In separate interviews, Bill Gates and the European Climate Action and Energy Commission point out that current carbon reduction pledges are insufficient for avoiding temperature rises above 2 degrees.

[Sources: The Atlantic; Reuters]
Link: Gates Article; Carbon Pledges Not Enough; Climate Enforcement

Gattie Note: Comments from the European Commission were made in an attempt to buffer concerns that the upcoming Paris talks would Copenhagenize and devolve into a repeat of the 2009 conference where nothing was accomplished. Other concerns revolve around whether there is any leverage to actually enforce pledges and agreements. Paris Conference detractors are skeptical that soft pledges will actually become discernible action across the growing number of countries who have submitted INDC’s. Bill Gates, who harbors sincere concerns about the potential consequences of climate change, concurs and goes further to say that initial pledges are insufficient, particularly if those pledges are non-binding. Gates makes the observation that initial carbon reduction (the first one-third) will be the easy task while deeper cuts (the remaining two-thirds) will be where the greatest innovation is needed. Gates, who calls for an energy miracle, minces no words and spreads the responsibility and ineptness across the board from government to private industry to clean energy enthusiasts to individuals. But, even though I agree with much of what Gates says, he’s only using words. And, just like the carbon pledges, words will remain just that until some operationalizing forces put the solution machine in motion. My opinion is that this machine must include nuclear and carbon capture and storage. These technologies are operationalizing forces that can be brought to bear on meeting the dual objectives of reliability and reduced carbon for a developing world, although environmental hardliners will resist this notion down to the last U-235 neutron and monoethanolamine molecule.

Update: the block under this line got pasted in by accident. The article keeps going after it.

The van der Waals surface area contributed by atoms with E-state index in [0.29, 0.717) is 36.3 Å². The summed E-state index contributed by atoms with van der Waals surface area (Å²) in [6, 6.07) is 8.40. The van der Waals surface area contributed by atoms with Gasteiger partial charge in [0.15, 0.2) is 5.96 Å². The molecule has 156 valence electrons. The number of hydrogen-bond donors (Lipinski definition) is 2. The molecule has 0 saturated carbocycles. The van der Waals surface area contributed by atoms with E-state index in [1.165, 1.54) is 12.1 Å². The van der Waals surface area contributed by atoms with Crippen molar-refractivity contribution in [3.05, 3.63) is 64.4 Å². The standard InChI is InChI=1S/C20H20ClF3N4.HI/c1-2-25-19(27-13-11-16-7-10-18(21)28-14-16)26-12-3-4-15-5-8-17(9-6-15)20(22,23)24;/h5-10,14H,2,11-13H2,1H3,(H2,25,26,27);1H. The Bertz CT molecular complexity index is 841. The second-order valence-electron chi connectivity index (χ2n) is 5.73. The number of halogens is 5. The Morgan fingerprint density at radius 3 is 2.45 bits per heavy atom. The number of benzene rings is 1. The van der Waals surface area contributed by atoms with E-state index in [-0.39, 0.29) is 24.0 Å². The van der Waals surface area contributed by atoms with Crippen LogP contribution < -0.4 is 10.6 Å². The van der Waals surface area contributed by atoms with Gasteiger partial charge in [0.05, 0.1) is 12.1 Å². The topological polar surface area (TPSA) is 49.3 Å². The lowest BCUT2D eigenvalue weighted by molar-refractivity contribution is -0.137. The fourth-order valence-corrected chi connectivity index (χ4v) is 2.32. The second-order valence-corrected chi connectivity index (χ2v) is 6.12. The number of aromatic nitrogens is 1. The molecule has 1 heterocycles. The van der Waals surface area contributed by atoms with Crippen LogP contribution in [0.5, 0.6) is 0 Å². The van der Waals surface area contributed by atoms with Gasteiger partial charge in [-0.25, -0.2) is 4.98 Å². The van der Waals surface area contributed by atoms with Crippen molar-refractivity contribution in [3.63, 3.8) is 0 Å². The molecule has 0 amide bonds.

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  • COP 21 Paris Climate Talks: It Ain’t Gonna Work
    In a paper published through the Manhattan Institute, Oren Cass, former advisor to then presidential candidate Mitt Romney, examines the likelihood of success for the present framework for international negotiations to be held in Paris concerning climate change and emissions reduction strategies.